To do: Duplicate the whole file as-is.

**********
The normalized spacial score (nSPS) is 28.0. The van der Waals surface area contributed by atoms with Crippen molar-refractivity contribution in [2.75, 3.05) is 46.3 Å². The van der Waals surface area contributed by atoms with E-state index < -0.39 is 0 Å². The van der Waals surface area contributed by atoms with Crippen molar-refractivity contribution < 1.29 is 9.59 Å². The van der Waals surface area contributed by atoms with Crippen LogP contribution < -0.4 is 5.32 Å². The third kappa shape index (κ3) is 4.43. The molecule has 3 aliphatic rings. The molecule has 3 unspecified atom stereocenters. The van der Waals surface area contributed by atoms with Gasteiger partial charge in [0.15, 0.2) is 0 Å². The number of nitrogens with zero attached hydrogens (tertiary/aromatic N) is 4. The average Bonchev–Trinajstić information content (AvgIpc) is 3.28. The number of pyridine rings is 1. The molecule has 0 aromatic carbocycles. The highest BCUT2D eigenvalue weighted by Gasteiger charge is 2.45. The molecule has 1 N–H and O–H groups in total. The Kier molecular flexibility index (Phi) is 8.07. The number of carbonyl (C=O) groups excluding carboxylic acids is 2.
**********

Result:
The normalized spacial score (nSPS) is 28.0. The van der Waals surface area contributed by atoms with Crippen molar-refractivity contribution in [2.75, 3.05) is 46.3 Å². The van der Waals surface area contributed by atoms with E-state index < -0.39 is 0 Å². The van der Waals surface area contributed by atoms with Crippen molar-refractivity contribution < 1.29 is 9.59 Å². The van der Waals surface area contributed by atoms with Crippen LogP contribution < -0.4 is 5.32 Å². The third kappa shape index (κ3) is 4.43. The molecule has 3 aliphatic rings. The molecule has 3 unspecified atom stereocenters. The van der Waals surface area contributed by atoms with Gasteiger partial charge in [0.15, 0.2) is 0 Å². The number of nitrogens with zero attached hydrogens (tertiary/aromatic N) is 4. The average Bonchev–Trinajstić information content (AvgIpc) is 3.28. The number of pyridine rings is 1. The molecule has 0 aromatic carbocycles. The highest BCUT2D eigenvalue weighted by Gasteiger charge is 2.45. The molecule has 1 N–H and O–H groups in total. The Kier molecular flexibility index (Phi) is 8.07. The number of carbonyl (C=O) groups excluding carboxylic acids is 2.